An Israeli attack helicopter launches flares as he flies over the Israeli Gaza border, southern Israel, Thursday, May 13, 2021. (AP Photo/Ariel Schalit)

Singh calls for halt on Canadian arms sales to Israel as violence escalates in region

Government data shows Canada sent $13.7 million in military goods and technology to Israel in 2019

NDP Leader Jagmeet Singh is calling on the federal government to halt arms sales to Israel amid escalating violence in the region.

At a news conference Wednesday, Singh said Canada must apply pressure to ratchet down the spiralling conflict in East Jerusalem, Gaza and the West Bank and prevent more guns from deployment in clashes he says breach international law.

“By arming one side of the conflict it is undermining the peace process and it is supporting illegal occupation,” he said during question period later that day.

Prime Minister Justin Trudeau responded by asking all sides toprotect civilians andend the violence, saying rocket attacks against Israel as well as violence at an iconic mosque are “unacceptable.”

“Canada supports Israel’s right to assure its own security,” he said. “Places of worship are for people to gather peacefully and should never be sites of violence.”

On Tuesday, Conservative Leader Erin O’Toole put out a statement condemning rocket attacks by Hamas militants as “indiscriminately targeting civilians.”

Government data shows Canada sent $13.7 million in military goods and technology to Israel in 2019, or 0.4 per cent of total arms exports, suggesting an embargo would have limited leverage.

Dozens have died after Palestinian militants launched rockets from Gaza and Israel unleashed new air strikes against them this week, an escalation triggered by soaring tensions in Jerusalem and days of clashes at the Al-Aqsa Mosque — built on a hilltop site sacred to Jews and Muslims in the holy city.

Singh’s call adds weight to a resolution passed by delegates at the NDP policy convention last month that demanded Canada suspend arms dealing with Israel and freeze trade with Israeli settlements, drawing condemnation from Jewish advocacy groups.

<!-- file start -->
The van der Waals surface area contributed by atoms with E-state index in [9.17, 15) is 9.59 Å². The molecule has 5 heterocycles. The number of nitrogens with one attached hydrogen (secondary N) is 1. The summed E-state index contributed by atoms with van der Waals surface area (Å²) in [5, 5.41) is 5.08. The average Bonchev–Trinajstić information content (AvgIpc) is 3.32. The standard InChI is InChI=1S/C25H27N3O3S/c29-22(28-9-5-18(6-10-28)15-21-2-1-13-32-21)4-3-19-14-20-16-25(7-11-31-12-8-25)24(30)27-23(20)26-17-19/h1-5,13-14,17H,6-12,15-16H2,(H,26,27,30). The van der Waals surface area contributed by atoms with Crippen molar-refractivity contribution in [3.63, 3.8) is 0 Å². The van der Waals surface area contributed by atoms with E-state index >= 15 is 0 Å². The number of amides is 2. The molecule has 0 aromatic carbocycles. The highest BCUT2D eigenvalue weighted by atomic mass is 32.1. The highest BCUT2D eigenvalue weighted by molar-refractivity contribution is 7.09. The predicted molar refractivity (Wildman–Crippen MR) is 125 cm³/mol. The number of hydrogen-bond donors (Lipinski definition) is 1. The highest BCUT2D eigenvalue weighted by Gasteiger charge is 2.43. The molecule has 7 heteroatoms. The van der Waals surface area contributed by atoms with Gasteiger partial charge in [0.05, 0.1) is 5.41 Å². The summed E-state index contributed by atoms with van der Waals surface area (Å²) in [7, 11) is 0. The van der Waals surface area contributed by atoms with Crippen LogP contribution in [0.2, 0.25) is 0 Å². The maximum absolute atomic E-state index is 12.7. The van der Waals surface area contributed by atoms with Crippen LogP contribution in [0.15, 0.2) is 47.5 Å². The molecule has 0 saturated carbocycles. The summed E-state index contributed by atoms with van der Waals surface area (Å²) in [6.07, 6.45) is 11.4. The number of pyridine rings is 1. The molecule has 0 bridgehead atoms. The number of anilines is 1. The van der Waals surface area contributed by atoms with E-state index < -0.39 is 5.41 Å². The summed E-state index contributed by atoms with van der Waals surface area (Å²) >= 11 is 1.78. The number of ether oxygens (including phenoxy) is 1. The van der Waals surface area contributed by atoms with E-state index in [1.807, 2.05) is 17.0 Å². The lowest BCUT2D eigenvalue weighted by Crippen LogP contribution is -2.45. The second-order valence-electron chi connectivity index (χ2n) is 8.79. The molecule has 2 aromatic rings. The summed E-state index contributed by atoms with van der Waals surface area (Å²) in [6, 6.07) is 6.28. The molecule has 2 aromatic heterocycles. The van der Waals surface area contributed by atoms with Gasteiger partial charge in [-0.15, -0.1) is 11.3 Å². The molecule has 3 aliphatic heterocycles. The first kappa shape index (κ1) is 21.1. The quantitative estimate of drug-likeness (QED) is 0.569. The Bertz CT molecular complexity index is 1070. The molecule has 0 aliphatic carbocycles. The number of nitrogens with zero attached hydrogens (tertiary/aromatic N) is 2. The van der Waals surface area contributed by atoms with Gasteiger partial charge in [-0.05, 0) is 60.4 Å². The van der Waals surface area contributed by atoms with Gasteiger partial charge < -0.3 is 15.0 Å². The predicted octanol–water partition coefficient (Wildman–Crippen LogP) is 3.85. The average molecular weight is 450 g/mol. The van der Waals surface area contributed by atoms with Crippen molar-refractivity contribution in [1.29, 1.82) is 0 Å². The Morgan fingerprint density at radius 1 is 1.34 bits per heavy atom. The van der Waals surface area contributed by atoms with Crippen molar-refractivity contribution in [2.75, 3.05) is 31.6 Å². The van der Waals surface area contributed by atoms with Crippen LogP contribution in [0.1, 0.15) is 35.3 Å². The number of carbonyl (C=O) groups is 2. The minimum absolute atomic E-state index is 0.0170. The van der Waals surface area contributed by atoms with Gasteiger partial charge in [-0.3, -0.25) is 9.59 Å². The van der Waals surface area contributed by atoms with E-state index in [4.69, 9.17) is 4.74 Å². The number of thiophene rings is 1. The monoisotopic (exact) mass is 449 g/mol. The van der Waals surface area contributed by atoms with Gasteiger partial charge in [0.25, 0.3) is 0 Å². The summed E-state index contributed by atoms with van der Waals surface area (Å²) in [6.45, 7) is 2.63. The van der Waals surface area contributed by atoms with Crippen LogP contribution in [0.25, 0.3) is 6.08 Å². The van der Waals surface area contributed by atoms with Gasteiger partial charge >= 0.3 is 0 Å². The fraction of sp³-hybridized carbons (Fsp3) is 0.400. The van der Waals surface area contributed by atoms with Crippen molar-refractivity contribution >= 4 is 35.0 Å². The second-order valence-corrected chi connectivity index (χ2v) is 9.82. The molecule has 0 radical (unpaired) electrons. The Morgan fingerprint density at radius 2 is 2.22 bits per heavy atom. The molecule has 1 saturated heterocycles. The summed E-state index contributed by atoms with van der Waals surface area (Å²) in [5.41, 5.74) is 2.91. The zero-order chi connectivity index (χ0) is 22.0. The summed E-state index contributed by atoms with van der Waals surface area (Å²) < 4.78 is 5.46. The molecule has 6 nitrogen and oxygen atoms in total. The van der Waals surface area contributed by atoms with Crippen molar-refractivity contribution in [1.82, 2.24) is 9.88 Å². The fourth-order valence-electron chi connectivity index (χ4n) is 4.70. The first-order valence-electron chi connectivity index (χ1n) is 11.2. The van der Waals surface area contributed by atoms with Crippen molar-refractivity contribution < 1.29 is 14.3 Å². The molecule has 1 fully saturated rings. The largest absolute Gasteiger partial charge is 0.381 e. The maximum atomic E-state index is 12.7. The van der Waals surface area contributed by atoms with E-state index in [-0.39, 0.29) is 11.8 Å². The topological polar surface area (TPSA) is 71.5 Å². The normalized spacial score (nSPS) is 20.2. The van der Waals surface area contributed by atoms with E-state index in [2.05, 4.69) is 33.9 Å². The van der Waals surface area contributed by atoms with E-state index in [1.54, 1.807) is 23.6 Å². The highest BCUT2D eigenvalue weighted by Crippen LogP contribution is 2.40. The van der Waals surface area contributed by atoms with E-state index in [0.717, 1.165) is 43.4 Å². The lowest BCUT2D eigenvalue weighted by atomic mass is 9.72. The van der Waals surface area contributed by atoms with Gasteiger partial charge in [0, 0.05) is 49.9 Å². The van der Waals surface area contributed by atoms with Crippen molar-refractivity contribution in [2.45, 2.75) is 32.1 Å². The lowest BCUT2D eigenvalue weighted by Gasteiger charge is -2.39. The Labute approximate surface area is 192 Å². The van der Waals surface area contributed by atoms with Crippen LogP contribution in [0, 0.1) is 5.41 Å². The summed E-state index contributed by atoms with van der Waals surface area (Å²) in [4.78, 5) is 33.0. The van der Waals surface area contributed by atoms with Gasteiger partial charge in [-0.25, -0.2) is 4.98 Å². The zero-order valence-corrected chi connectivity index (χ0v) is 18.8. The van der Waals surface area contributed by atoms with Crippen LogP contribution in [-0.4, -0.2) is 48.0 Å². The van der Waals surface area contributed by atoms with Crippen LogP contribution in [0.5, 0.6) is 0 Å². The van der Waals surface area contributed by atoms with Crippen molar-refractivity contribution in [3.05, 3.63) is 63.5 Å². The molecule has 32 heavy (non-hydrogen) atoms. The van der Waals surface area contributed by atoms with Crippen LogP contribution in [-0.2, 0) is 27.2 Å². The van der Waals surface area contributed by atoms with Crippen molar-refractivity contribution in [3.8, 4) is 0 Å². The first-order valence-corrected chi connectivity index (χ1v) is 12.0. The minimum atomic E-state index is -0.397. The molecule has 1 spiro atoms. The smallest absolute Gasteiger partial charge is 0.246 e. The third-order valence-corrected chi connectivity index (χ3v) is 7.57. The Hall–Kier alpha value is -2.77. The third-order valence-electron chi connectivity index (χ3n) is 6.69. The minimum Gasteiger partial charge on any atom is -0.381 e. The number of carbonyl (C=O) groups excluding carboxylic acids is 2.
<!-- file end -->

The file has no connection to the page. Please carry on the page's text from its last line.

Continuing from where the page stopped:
Internal party tensions over the Israeli-Palestinian conflict have nagged New Democrats over the past few months, but MP Matthew Green says NDP members stand united.

“I think it’s been pretty unanimous,” he said Wednesday in an interview.

“The tension comes from external conflation between what is happening by the (Prime Minister Benjamin) Netanyahu government … and anti-Semitism.”

Green said dealing arms to countries that abuse human rights is a violation of international law.

“And what we’ve seen in Sheikh Jarrah, the flash bombs in the Al-Aqsa Mosque — I can’t fathom a scenario where a group of people would throw flash bombs into the Vatican.”

He also highlighted concerns around the continued expansion of settlements and evictions — an issue raised by Trudeau on Wednesday as well.

Ahead of the NDP convention, more than 40 NDP riding associations endorsed a particularly contentious resolution that opposed a working definition of anti-Semitism set out by the International Holocaust Remembrance Alliance (IHRA), arguing it is used to chill criticism of Israeli policy.

In response to the would-be resolutions, party members from 17 ridings — including some of those whose electoral district associations are against the IHRA definition — signed a letter sent to NDP riding presidents and obtained by The Canadian Press.

“The NDP policy convention, where at least 99 per cent of attendees will not be Jewish, is neither the time nor the place to debate a resolution that condemns the definition of this pervasive hatred for the Jewish people,” the March 26 letter stated.

The resolution never made it to the virtual floor for a vote.

Gaza’s Health Ministry says more than 65 Palestinians have been killed in Gaza since Monday, including 16 children, in the most severe outbreak of violence between Israel and the Gaza Strip since a 2014 war.